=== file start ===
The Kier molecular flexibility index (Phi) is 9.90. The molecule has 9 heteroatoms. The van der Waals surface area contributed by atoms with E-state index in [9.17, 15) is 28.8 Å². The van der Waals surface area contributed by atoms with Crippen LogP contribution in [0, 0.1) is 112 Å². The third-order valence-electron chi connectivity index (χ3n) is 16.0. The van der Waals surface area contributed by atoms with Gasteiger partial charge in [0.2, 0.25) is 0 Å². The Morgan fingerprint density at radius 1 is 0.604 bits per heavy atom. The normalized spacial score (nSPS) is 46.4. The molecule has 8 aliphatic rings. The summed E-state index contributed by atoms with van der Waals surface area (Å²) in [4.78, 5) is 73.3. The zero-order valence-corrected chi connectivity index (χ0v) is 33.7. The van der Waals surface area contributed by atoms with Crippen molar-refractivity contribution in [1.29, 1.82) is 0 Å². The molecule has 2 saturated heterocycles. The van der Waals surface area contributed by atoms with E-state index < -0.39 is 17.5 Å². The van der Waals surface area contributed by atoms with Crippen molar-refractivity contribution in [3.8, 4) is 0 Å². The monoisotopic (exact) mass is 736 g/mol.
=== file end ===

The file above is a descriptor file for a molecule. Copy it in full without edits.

The Kier molecular flexibility index (Phi) is 9.90. The molecule has 9 heteroatoms. The van der Waals surface area contributed by atoms with E-state index in [9.17, 15) is 28.8 Å². The van der Waals surface area contributed by atoms with Crippen LogP contribution in [0, 0.1) is 112 Å². The third-order valence-electron chi connectivity index (χ3n) is 16.0. The van der Waals surface area contributed by atoms with Gasteiger partial charge in [0.2, 0.25) is 0 Å². The Morgan fingerprint density at radius 1 is 0.604 bits per heavy atom. The normalized spacial score (nSPS) is 46.4. The molecule has 8 aliphatic rings. The summed E-state index contributed by atoms with van der Waals surface area (Å²) in [4.78, 5) is 73.3. The zero-order valence-corrected chi connectivity index (χ0v) is 33.7. The van der Waals surface area contributed by atoms with Crippen molar-refractivity contribution in [1.29, 1.82) is 0 Å². The molecule has 2 saturated heterocycles. The van der Waals surface area contributed by atoms with E-state index < -0.39 is 17.5 Å². The van der Waals surface area contributed by atoms with Crippen molar-refractivity contribution in [3.8, 4) is 0 Å². The monoisotopic (exact) mass is 736 g/mol.